Nutrition 101: Phosphorus
Phosphorus is a mineral that is part of every cell in the body. About 85% of phosphorus in the body can be found in bones and teeth.
The Dietary Reference Intakes (DRI) for phosphorus are shown below:
|Age Group||Recommended Dietary Allowance (RDA) per Day||Tolerable Upper Intake Level (UL) per Day *|
|19 to 70 years||700 mg||4000 mg|
|70 years and up||700 mg||3000 mg|
|Kids and Youth|
|1 to 3 years||460 mg||3000 mg|
|4 to 8 years||500 mg||3000 mg|
|9 to 13 years||1250 mg||4000 mg|
|14 to 18 years||1250 mg||4000 mg|
|Pregnant women 14 to 18 years||1250 mg||3500 mg|
|Pregnant women 19 to 50 years||700 mg||3500 mg|
|Lactating women 14 to 18 years||1250 mg||4000 mg|
|Lactating women 19 to 50 years||700 mg||4000 mg|
*This includes sources of phosphorus from food and supplements
What Does Phosphorus Do?
Phosphorus plays a critical role in the formation of bones and teeth. Next to calcium, phosphorus is the most abundant mineral in the body. These 2 important nutrients work closely together to build strong bones and teeth.
Phosphorus is a primary component of ATP, a molecule the body uses to store energy. It also helps regulate many biochemical reactions by activating and deactivating enzymes. Phosphorus works with potassium inside the cell to maintain proper fluid balance.
Phosphorus is needed for the growth, maintenance, and repair of all tissues and cells, and for the production of the genetic building blocks, DNA and RNA. It is also a component of cell membranes.
Phosphorus also helps maintain normal acid-base balance (pH) by acting as one of the body’s most important buffers. Additionally, phosphorus also plays a role in regulating oxygen delivery to the tissues of the body.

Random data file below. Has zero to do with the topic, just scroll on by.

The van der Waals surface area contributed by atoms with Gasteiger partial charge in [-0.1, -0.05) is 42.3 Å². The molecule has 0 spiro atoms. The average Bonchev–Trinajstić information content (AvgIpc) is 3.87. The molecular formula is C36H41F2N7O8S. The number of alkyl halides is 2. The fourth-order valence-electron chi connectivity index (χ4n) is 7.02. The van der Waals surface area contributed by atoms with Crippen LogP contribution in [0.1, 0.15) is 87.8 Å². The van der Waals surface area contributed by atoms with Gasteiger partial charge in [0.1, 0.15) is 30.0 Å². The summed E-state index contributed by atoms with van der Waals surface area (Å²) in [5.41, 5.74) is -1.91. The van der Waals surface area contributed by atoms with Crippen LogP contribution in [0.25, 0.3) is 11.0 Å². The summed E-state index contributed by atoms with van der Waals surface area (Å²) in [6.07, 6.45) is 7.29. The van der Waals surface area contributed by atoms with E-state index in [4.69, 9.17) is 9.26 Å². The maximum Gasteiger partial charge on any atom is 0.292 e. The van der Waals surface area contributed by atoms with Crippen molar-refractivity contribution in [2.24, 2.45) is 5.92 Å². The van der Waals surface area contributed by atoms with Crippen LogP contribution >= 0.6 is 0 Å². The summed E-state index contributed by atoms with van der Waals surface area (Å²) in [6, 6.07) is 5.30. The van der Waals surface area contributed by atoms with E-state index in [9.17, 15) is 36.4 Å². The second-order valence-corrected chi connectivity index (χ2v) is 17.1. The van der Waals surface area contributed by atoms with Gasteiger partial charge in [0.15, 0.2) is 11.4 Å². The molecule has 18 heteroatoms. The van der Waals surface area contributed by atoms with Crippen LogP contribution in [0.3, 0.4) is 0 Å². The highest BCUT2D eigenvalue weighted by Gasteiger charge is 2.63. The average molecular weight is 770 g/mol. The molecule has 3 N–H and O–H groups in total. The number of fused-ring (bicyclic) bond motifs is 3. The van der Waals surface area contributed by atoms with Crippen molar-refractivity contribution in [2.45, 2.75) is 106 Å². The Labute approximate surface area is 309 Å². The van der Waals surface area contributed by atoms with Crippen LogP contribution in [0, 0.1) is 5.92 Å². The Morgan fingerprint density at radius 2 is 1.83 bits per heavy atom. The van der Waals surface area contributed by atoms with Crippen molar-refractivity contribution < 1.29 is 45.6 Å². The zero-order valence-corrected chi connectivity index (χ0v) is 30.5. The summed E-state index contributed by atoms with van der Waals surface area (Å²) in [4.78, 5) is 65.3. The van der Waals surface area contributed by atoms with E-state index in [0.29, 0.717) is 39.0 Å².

Dietary phosphorus deficiency is rare because it is so readily available in the food supply. Excessively high levels of phosphorus in the blood is also uncommon, but occur in those with advanced kidney disease or severe dysfunction of their calcium regulation.
Top Phosphorus-Rich Food Sources
Phosphorus-rich food sources are found in protein rich foods, such as meat, poultry, fish, eggs, dairy products, nuts, and legumes. Whole grains are also a source of phosphorus, and small amounts are found in fruits and vegetables.
|Food||Phosphorus per serving|
|Sardines, canned in oil, 3 oz||442 mg|
|Pumpkin & squash seeds, without shell, 1/4 cup||432 mg|
|Processed cheese slices, cheddar, 1.5 oz||377 mg|
|All Bran cereal, 1 cup||350 mg|
|Rice Bran, raw, 20 g||335 mg|
|Scallops, cooked, 3 oz||305 mg|
|Salmon, canned, 3 oz||293 mg|
|Wheat bran, raw, 1/2 cup||270 mg|
|Venison, tenderloin, roased, 3 oz||269 mg|
|Milk, skim, 1 cup||261 mg|
|Yogurt, plain, 3/4 cup||261 mg|
|Cheddar cheese, 1.5 oz||256 mg|
|Sunflower seeds, shelled, 1/4 cup||241 mg|
|Pork, tenderloin, roasted, 3 oz||230 mg|
|Cheese, brick, 1.5 oz||226 mg|
|Buttermilk, 1 cup||212 mg|
|Pine nuts, 1/4 cup||197 mg|
|Oatmeal, cooked, 3/4 cup||171 mg|
|Yogurt, flavoured, 3/4 cup||167 mg|
Nutrition Facts Label and the % Daily Value
In the United States: The Daily Value (DV) for phosphorus is 1000 mg for ages 4 and older, which is higher than the RDA for adult males and females. The number you see on the Nutrition Facts label is a percentage calculated by dividing the amount of phosphorus in one serving of the food by the daily value. For example, 1/4 cup of pumpkin seeds, which contains 432 mg, has 43% of the daily value (DV) for phosphorus.
In Canada: The Daily Value for phosphorus is 1100 mg, which is more than the RDA for adult males and females. Using the same example as above, 1/4 cup of pumpkin seeds has 39% of the daily value for phosphorus. Listing the DV for phosphorus on the label is optional.
Alumni: University of British Columbia – Carolyn Berry is a Vancouver-based Registered Dietitian, self-proclaimed foodie, marathon runner, and owner of Berry Nourished. Carolyn works in a variety of areas including clinical nutrition, outpatient counselling at Medisys Preventive Health Clinic, as a nutrition tour leader with Save-On-Foods, and in the media, including segments on CBC Television, CKNW and Spice Radio. Through informative and practical nutrition advice and her food-first approach to health, Carolyn fulfills her passion to empower others with knowledge about nutrition so that they can make the best decisions to improve their health. She strongly believes that food should be both healthful and delicious.